Brotherly Kindness

    Many cherish wrong-doing by speaking fretfully and impatiently. This course is not excused by the words, “Oh, it is only my way!” None should ever speak words that wound and bruise. We should bear one another’s burdens, thus fulfilling the law of God. Oh, how many we might save by showing them sympathy and tenderness, by helping them to bear their burdens! How many are lost because others, instead of manifesting toward them a spirit of love, indulge in a spirit of criticism, magnifying their mistakes! We are not to sanction the wrong course of a brother, but we are to try to save him from sin, instead of condemning him for being in sin. We all have infirmities, and we should be willing to make allowance for the infirmities of others.17LtMs, Ms 21, 1902, par. 11


    Parents and Children

    Many parents who have believed the truth for years have failed to train their children in the way they should go. Notwithstanding all the light that has shone on them, they have indulged their children, making them mere household pets, mere idols. Undisciplined children soon learn that their parents think they are smart, and they become puffed up, self-willed, and deceitful.17LtMs, Ms 21, 1902, par. 12

    Too often parents allow their children to grow up in ignorance of household labor. To save their children the least discomfort, the father and the mother make themselves the household drudges. They get up early in the morning to build a fire and to cook breakfast. While they are busy with their daily cares, they allow their dear, lazy children to lie in bed, calling them only in time to eat that which has been prepared by the labor of others. They consult the wishes of their children and excuse them if they are not up early.17LtMs, Ms 21, 1902, par. 13

    What a delusion parents must be under, who pursue so unwise a course in training children! In thus making everything secondary to the supposed comfort of their children, unwise parents deprive them of the capacity for enjoying even this life. Parents should train their daughters to bear life’s burdens, that they may be well qualified to act their part as faithful, judicious, ingenious, economical housekeepers. In afterlife they will appreciate the training that taught them to bear burdens.17LtMs, Ms 21, 1902, par. 14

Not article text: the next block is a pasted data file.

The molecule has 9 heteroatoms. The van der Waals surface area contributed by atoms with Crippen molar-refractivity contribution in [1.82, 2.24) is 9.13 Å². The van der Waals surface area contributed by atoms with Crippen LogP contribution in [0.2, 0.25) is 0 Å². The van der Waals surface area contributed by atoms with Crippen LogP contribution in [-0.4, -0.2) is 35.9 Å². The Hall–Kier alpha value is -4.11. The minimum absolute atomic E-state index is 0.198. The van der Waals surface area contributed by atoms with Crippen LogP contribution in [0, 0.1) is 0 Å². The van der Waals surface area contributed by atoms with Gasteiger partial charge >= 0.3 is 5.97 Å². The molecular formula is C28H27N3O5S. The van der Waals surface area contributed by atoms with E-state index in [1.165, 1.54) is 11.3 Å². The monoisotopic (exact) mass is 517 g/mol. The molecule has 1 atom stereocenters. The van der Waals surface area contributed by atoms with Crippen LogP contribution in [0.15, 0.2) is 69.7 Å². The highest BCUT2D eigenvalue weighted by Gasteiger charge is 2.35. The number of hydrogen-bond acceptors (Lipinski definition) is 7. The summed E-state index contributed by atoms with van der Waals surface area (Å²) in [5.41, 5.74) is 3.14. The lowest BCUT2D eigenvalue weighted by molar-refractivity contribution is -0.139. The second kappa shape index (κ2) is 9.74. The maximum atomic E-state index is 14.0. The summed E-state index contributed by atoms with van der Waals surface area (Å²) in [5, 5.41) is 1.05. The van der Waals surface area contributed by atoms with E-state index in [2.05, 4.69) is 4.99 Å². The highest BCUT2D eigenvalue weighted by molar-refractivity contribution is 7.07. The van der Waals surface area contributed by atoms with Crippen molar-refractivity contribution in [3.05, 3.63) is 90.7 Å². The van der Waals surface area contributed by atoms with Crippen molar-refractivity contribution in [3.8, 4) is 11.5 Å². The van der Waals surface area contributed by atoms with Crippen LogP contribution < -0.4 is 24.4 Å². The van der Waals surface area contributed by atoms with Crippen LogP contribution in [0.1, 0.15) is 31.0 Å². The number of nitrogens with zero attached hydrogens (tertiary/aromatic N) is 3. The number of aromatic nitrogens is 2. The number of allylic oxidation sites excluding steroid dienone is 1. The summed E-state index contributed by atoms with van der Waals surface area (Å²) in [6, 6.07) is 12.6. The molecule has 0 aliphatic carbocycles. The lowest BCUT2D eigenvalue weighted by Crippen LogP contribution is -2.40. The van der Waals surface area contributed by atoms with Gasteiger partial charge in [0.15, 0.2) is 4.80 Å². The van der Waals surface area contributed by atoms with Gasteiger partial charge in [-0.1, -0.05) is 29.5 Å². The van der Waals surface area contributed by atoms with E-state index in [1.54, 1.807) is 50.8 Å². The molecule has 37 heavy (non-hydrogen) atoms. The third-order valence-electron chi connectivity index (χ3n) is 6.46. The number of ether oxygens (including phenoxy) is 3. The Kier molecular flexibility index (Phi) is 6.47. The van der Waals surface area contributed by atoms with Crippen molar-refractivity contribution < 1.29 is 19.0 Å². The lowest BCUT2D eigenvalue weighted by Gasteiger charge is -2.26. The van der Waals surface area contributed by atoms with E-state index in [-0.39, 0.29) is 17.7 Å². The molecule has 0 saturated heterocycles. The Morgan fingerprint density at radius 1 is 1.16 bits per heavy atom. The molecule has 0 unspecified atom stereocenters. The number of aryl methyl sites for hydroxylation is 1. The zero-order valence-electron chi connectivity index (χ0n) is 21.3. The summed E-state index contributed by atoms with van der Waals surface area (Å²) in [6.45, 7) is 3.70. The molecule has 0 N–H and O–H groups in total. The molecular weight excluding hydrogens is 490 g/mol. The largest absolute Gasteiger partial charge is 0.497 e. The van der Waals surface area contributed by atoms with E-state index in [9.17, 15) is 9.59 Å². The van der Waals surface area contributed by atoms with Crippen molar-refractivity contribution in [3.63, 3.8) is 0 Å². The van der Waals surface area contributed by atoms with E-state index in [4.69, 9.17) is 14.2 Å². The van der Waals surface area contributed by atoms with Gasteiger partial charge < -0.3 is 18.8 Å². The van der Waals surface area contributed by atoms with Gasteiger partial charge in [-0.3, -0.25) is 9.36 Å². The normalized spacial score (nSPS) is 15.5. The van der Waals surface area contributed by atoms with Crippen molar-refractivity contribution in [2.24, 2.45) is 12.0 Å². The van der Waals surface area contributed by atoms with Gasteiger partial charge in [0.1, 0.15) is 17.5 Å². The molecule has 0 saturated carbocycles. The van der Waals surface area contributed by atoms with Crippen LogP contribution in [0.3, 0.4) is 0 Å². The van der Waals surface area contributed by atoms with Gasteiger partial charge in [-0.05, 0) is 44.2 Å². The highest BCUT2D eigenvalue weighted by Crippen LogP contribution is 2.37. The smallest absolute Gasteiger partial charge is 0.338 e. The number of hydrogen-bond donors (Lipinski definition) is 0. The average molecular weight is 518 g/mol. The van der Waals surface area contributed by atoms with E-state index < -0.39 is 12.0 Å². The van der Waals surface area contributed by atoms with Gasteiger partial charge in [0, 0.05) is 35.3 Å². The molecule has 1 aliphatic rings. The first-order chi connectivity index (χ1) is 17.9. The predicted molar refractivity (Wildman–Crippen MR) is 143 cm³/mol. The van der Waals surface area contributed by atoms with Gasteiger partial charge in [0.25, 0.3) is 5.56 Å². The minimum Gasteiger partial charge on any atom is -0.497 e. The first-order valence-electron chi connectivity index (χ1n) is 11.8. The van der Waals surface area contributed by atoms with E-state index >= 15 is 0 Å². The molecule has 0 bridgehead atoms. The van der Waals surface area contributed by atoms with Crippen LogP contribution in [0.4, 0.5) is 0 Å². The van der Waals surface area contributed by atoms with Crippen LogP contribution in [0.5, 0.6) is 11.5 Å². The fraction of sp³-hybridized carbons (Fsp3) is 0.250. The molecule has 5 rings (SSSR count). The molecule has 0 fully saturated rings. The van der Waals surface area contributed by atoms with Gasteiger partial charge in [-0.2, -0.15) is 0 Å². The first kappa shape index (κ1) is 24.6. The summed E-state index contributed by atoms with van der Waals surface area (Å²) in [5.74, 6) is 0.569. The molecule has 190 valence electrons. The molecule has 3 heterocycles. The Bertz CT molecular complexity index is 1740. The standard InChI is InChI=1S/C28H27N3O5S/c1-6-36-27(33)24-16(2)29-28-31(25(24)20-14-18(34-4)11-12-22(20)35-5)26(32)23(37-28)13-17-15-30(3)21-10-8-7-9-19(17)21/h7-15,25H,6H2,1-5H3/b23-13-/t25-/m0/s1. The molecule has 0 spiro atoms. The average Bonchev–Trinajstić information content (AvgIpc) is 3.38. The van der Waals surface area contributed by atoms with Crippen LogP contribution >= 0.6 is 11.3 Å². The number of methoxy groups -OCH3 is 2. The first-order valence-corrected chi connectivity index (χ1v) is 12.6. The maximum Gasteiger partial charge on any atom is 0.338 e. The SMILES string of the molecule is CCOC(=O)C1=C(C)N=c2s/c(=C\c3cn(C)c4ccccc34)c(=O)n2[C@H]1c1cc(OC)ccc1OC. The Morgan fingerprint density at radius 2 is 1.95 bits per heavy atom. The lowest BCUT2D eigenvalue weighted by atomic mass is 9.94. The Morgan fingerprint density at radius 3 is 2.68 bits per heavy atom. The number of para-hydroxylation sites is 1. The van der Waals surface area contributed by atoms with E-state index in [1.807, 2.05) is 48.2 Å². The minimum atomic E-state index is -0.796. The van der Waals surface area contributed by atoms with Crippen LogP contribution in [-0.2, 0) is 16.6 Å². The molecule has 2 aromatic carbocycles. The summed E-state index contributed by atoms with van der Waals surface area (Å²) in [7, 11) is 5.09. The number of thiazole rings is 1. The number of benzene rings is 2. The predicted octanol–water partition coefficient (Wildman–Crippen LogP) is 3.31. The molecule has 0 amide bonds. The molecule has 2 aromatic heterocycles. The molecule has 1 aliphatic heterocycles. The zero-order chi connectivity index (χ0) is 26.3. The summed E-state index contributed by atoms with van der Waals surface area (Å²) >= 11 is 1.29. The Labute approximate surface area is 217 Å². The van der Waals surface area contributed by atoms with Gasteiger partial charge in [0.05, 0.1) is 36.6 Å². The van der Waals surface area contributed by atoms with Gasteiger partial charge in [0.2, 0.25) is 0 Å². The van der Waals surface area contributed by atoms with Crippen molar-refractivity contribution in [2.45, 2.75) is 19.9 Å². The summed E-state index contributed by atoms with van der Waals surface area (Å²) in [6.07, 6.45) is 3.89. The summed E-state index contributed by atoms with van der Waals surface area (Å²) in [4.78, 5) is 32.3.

Many girls from sixteen to twenty years of age are unskilled in cookery or in any other kind of domestic labor. These girls can eat, sleep, and dress; they can use their fingers in doing fancy work; but they claim that labor over a washtub makes them sick. Cooking they do not understand. “Mother prefers to cook,” they say. Why does she? Because her daughters have not chosen to help her. They have not been trained to enjoy the doing of home duties and are as unfitted to become wives as are babies.17LtMs, Ms 21, 1902, par. 15

    Among us are hard-working men, men who earn large wages, but who are always financially cramped and often in debt. What is the cause? Nothing more, nothing less, than this: their wives are not practical housekeepers. In their youth they did not gain the experience that they should have gained. They are not skilled cooks. They waste much—enough to supply another family. Yet their own families are not half provided with nourishing food. They think they must use canned meat, or something else already prepared. If in their girlhood such wives had been taught how to make a little go as far as possible, they could prepare palatable, nourishing food from simple, inexpensive ingredients.17LtMs, Ms 21, 1902, par. 16

    Such girls seldom realize and remedy their deficiencies, and therefore when they become mothers, they are unprepared to educate their children aright. They cannot give to others the knowledge that they themselves do not possess. Because of a lack of care, skill, economy, and experience in household matters, both mother and children waste much. Thus they spend all that the father earns. The hard-working husband and father is always cramped financially. Because he never has at his command means to aid the cause of God, he is discouraged.17LtMs, Ms 21, 1902, par. 17